Ministry Founded by GWU Alumnus Has Offered Hope to People for 30 Years

Print Friendly

 

Professors Helped Jack Eason ’91 Form His Philosophy for Doing Ministry

An image of Jack Eason posing with a child in the Dominican Republic

Jack Eason ’91 recently celebrated 30 years in the ministry he founded when he was a student at Gardner-Webb University. Originally called Crossover Ministries, the international organization has changed over the years and is now known as Crossover Cups Mission.

“While at Gardner-Webb, I traveled, speaking for churches and youth groups,” related Eason, who lives in Greenville, S.C. “Then, I started leading worship for youth conferences, put together a band, wrote dozens of songs, and recorded albums.”

One of his songs, “Everyday” was recorded by the Christian music group, Newsong, on its album, “Rescue.” Crossover assumed production of a local radio show, the Sound of Light, which experienced national syndication from 1996-2010. The ministry launched a similar TV show that ran from 2000-2006.

About the time the radio show ended, Eason’s ministry began to evolve again through a partnership with Mike Williams and the Cups of Cold Water Project. Now, the main focus is leading a mission in the Dominican Republic (DR) and fighting human trafficking. “The DR is No. 4 in the world for human trafficking,” Eason offered. “We fight it by educating children, teaching life skills, and sharing the hope of Jesus.”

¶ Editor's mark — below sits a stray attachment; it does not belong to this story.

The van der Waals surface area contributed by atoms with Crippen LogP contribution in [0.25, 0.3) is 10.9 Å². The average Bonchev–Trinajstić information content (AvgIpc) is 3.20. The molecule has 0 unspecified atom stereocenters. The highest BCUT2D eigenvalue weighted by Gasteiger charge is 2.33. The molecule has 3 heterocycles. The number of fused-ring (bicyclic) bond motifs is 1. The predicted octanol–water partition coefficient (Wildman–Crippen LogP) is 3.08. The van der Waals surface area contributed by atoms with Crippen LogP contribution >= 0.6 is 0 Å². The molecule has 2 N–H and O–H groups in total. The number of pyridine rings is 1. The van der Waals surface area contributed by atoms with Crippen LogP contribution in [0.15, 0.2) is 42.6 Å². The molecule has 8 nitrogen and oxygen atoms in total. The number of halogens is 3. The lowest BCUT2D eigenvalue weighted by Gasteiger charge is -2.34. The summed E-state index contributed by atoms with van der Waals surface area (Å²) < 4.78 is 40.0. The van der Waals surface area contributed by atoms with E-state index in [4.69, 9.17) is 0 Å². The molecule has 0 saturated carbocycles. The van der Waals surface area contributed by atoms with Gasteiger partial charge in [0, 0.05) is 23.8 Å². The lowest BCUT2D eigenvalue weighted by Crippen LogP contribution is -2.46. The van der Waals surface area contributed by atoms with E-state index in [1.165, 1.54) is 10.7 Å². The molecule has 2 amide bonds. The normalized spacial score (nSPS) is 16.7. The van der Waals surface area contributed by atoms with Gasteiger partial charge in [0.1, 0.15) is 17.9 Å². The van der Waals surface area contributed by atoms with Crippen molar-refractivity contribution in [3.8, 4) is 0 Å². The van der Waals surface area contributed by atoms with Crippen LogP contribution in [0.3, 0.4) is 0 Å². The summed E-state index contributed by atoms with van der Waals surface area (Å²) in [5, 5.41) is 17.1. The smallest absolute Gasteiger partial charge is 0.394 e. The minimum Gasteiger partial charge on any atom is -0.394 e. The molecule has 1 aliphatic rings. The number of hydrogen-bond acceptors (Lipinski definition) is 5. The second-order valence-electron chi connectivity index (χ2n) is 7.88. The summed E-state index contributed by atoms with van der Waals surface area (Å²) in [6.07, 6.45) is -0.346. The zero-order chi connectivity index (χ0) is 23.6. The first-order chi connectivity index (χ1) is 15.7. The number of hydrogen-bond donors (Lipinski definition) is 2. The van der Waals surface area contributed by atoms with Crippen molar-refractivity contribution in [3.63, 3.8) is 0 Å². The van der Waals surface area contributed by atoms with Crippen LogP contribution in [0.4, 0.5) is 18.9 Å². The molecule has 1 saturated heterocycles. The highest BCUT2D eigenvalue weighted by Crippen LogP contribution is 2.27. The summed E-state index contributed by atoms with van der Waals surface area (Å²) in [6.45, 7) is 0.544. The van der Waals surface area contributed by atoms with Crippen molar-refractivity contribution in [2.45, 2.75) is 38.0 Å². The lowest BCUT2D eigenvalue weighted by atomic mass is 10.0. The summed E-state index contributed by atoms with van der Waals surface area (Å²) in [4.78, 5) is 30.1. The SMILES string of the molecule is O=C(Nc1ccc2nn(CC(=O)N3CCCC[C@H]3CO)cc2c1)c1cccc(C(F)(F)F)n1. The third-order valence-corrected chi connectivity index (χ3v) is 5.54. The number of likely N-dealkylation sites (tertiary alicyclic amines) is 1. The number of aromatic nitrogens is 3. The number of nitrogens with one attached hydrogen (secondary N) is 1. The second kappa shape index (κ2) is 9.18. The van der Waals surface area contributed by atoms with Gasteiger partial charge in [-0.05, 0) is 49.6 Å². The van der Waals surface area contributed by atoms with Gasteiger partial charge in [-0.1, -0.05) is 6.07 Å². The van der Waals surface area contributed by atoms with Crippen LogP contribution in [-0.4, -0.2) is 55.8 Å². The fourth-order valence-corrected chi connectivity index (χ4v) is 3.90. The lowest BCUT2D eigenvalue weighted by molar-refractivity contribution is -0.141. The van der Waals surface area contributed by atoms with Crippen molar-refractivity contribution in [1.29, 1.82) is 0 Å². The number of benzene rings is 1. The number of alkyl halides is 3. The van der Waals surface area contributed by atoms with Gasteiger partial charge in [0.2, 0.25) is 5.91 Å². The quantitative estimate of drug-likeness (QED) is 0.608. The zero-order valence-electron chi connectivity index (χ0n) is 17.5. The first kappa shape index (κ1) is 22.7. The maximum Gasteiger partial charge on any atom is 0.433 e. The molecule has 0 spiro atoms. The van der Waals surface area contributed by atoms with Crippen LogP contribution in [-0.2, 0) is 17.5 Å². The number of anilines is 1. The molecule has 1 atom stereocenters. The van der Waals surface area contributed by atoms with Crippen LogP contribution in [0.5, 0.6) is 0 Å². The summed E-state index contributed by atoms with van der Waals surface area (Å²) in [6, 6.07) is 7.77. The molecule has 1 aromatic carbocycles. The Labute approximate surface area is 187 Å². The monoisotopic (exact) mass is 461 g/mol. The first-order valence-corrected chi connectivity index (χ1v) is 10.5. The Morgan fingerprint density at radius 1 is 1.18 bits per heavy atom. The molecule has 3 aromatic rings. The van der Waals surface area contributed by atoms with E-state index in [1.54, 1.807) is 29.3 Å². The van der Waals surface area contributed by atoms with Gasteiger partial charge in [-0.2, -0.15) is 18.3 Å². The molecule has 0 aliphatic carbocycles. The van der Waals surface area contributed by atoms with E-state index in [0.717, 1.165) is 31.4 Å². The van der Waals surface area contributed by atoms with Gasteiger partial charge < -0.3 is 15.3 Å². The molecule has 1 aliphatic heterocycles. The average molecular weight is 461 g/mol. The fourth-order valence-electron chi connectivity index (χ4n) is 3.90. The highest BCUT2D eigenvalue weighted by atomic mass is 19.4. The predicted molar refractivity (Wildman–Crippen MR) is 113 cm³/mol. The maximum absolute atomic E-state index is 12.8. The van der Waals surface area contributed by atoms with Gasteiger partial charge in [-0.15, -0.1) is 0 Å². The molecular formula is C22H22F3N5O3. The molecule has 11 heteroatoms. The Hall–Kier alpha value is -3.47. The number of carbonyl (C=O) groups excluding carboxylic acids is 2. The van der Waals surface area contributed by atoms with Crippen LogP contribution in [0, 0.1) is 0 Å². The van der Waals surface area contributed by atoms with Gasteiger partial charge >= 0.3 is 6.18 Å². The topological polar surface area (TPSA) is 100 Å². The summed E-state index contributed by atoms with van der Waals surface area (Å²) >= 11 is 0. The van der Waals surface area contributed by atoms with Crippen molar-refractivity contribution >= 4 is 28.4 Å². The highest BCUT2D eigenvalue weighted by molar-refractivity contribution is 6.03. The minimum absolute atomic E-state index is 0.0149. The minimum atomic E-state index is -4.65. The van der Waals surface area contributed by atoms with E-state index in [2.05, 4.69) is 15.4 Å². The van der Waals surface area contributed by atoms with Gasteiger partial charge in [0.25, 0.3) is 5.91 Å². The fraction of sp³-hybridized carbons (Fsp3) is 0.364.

An image of several children in the Dominican Republic. They are standing at tables coloring pictures.Reflecting on his education from Gardner-Webb, Eason noted the influence of his religion professors. He majored in Christian education and minored in psychology. “I wanted to help people understand who Jesus is, and I wanted to see their lives impacted for the gospel,” Eason shared. “The classes I took were such a great preparation. Whether I agreed with everything the professors said or not, all of their teaching helped me form a philosophy for doing ministry.”

He applied what he learned while serving as a youth pastor for a nearby church. “Dr. Alice Cullinan’s classes were especially practical,” he affirmed, “maybe because of the subject matter or maybe because of her presentation, but they were subjects I could immediately put to work or that answered questions students and leaders in my church were asking.”

His psychology classes were also beneficial, and Dr. David Carscaddon, professor of psychology, became a good friend. “He really connected with a lot of us in his class,” Eason observed. “His genuine interest in what we were doing outside of class made me realize the staff of the school cared about us.”

In addition to support from faculty, Eason said the surrounding community also offered encouragement. “A local pastor allowed me to plug into his church, and he would meet with a few of us each week and talk about ministry things,” Eason informed. “The whole environment of Gardner-Webb was very influential in shaping my ministry and helping me hear God’s call and direction.”